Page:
Nevertheless, payload capacity is absolutely the issue with 1/2 tons as most newer ones are strong enough to drag around 8-9k lbs but may not be strong enough to take the tongue weight.

The 15% tongue weight issue is an interesting one and I see folks use that to do a back-of-the-envelope tongue weight calculations often. 15% has been the rule of thumb for "ideal" tongue weight for travel trailers for as long as I can remember. But with many travel trailers, getting to 15% would require not using a WDH. So, even though it's the rule of thumb, I doubt most folks are putting 15% on the tongue if they're using a WDH (...especially since another common rule of thumb is a WDH will typically be set up to transfer 20% to the trailer in order to get a similar amount of weight on the front axle of the truck). I really have no way of knowing how much will remain on the, but I question 15% as a good estimate.

As an aside, the rule of thumb for boats is 5-7% tongue weight...and has been for as long as I can remember (I've been towing boats since I was 16...so 30 years). But, of course, you typically get what you get and don't mess with tongue weight on boats (where WDH is uncommon) unless the tongue weight is too much or you're getting sway. I'm thinking travel trailers might be the same---the tongue weight is a residual value and "is what it is" after adjusting the WDH to keep the TV level.

But I could be wrong.
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Old 09-08-2011, 07:27 PM   #15
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I disagree with your statement that the big 3 give payload capabilities without fuel. My Excursion states the rating is with a full tank of gas and a driver.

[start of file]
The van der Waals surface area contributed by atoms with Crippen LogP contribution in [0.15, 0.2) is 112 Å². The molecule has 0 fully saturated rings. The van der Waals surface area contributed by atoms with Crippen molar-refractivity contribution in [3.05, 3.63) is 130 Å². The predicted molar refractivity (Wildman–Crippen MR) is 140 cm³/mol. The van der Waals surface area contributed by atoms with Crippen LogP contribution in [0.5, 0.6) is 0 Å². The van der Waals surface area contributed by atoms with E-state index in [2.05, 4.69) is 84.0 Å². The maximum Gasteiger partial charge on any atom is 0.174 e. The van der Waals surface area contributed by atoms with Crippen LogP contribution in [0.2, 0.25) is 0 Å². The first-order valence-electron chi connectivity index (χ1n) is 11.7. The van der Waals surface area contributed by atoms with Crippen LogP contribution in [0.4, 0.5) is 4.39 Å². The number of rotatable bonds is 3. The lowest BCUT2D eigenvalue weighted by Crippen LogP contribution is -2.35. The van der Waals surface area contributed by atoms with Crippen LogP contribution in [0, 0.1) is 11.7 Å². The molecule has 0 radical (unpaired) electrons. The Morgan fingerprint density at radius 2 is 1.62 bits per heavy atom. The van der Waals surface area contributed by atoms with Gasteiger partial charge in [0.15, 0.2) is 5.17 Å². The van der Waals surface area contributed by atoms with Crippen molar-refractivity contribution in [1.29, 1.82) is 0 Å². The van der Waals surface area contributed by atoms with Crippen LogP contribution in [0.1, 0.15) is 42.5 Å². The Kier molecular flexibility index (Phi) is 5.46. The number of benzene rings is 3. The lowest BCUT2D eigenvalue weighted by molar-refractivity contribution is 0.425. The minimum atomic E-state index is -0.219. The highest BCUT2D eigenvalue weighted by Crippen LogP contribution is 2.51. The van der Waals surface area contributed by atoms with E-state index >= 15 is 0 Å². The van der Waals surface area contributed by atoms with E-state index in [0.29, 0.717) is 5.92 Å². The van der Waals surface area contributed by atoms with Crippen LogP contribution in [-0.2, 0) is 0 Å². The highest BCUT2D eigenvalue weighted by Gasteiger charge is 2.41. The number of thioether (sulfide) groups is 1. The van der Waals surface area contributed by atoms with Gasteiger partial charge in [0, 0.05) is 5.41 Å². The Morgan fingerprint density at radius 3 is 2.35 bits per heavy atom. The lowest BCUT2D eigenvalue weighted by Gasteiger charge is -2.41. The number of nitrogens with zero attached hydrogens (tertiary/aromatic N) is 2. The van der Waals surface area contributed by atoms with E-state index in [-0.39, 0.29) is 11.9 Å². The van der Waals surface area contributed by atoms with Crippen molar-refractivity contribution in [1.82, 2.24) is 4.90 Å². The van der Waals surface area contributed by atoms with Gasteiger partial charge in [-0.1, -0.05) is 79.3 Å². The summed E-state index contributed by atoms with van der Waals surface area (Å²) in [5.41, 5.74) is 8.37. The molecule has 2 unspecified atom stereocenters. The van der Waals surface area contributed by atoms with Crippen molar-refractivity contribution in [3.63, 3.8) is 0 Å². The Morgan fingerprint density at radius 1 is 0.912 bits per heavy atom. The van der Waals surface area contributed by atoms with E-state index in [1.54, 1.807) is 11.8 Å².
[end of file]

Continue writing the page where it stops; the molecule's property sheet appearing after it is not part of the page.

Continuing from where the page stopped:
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Old 09-08-2011, 07:43 PM   #16
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Learn something new every day. I guess the take-away is to read your manual to see how these things are calculated...the manufacturers don't all do it the same way.

The new SAE tow rating standard should make things a bit more coherent. All the manufacturers have played around with capacities in the past. Toyota adopted the new standard this year and, if I recall correctly, the US manufacturers do it for model year 2013.
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Old 09-08-2011, 08:35 PM   #17
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I think you should go with the TT that you believe will be the most comfortable for how you will use it both now and in 10 years. If you spend time indoors somewhat, the kids bring friends, or as stated you are staying local I would say go with the 29BHQ. The layout and roomier feel will be appreciated. If you are mostly using the TT for sleeping and meals, you go farther distances, or probably won't bring any friends, the 28BHS would possibly be a better fit.
We went with a larger TT/layout and haven't for one moment regretted it. It has meant more comfort, when we are trying to relax. Before our curent TT we had a 1980 Avion. It was close in size in the length, but had no slides so it had a submarine feeling as Rocky described it. The configuration quickly started to feel cramped as the kids got larger. Negotiating from one end to the other was unpleasant and neither Rocky or I are large people.
A method I believe works for seeing if the TT is right for you is to go through a pretend day in it. Try the beds, bathroom schedules, prepping meals, hooking up utilities, etc. Basically, moving around inside and outside of the TT. See if it feels homey and natural or not. If you have to do something special to get through the day, depending on whether or not you like it, it may be a poor fit for you!
Best of luck!
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Old 09-08-2011, 10:09 PM   #18